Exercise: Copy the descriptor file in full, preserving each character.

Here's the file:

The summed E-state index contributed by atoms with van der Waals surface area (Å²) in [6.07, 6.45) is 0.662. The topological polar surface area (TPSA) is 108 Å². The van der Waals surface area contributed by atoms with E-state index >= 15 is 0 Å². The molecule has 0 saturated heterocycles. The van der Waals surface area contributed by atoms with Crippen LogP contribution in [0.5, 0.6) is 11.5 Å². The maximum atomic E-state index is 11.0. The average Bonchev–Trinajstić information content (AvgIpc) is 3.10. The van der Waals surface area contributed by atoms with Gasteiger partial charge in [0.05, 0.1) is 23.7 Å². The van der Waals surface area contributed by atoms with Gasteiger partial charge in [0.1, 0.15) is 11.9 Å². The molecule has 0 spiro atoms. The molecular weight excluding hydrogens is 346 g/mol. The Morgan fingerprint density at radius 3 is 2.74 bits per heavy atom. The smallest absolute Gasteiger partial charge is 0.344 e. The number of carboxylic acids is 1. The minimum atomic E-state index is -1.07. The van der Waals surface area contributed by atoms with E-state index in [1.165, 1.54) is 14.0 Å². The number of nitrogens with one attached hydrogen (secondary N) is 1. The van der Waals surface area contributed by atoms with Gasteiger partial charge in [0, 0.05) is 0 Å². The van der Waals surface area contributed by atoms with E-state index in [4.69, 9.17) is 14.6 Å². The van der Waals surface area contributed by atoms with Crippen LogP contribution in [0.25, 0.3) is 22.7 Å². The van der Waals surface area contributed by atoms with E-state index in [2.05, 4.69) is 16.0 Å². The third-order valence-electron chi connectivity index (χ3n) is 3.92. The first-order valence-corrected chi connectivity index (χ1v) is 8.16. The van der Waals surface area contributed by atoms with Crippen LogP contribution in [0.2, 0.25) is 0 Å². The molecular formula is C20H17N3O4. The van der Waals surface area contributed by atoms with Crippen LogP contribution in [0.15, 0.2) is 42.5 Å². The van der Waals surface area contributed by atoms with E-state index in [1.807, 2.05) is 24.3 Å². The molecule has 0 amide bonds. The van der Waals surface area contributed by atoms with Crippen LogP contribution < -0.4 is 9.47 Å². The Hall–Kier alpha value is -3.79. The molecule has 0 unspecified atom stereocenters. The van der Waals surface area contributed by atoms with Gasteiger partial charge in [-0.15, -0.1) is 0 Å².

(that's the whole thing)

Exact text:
The summed E-state index contributed by atoms with van der Waals surface area (Å²) in [6.07, 6.45) is 0.662. The topological polar surface area (TPSA) is 108 Å². The van der Waals surface area contributed by atoms with E-state index >= 15 is 0 Å². The molecule has 0 saturated heterocycles. The van der Waals surface area contributed by atoms with Crippen LogP contribution in [0.5, 0.6) is 11.5 Å². The maximum atomic E-state index is 11.0. The average Bonchev–Trinajstić information content (AvgIpc) is 3.10. The van der Waals surface area contributed by atoms with Gasteiger partial charge in [0.05, 0.1) is 23.7 Å². The van der Waals surface area contributed by atoms with Gasteiger partial charge in [0.1, 0.15) is 11.9 Å². The molecule has 0 spiro atoms. The molecular weight excluding hydrogens is 346 g/mol. The Morgan fingerprint density at radius 3 is 2.74 bits per heavy atom. The smallest absolute Gasteiger partial charge is 0.344 e. The number of carboxylic acids is 1. The minimum atomic E-state index is -1.07. The van der Waals surface area contributed by atoms with E-state index in [1.165, 1.54) is 14.0 Å². The number of nitrogens with one attached hydrogen (secondary N) is 1. The van der Waals surface area contributed by atoms with Gasteiger partial charge in [0, 0.05) is 0 Å². The van der Waals surface area contributed by atoms with E-state index in [4.69, 9.17) is 14.6 Å². The van der Waals surface area contributed by atoms with Crippen LogP contribution in [0.25, 0.3) is 22.7 Å². The van der Waals surface area contributed by atoms with E-state index in [2.05, 4.69) is 16.0 Å². The third-order valence-electron chi connectivity index (χ3n) is 3.92. The first-order valence-corrected chi connectivity index (χ1v) is 8.16. The van der Waals surface area contributed by atoms with Crippen LogP contribution in [0.2, 0.25) is 0 Å². The molecular formula is C20H17N3O4. The van der Waals surface area contributed by atoms with Crippen LogP contribution in [0.15, 0.2) is 42.5 Å². The van der Waals surface area contributed by atoms with E-state index in [1.807, 2.05) is 24.3 Å². The molecule has 0 amide bonds. The van der Waals surface area contributed by atoms with Crippen LogP contribution < -0.4 is 9.47 Å². The Hall–Kier alpha value is -3.79. The molecule has 0 unspecified atom stereocenters. The van der Waals surface area contributed by atoms with Gasteiger partial charge in [-0.15, -0.1) is 0 Å².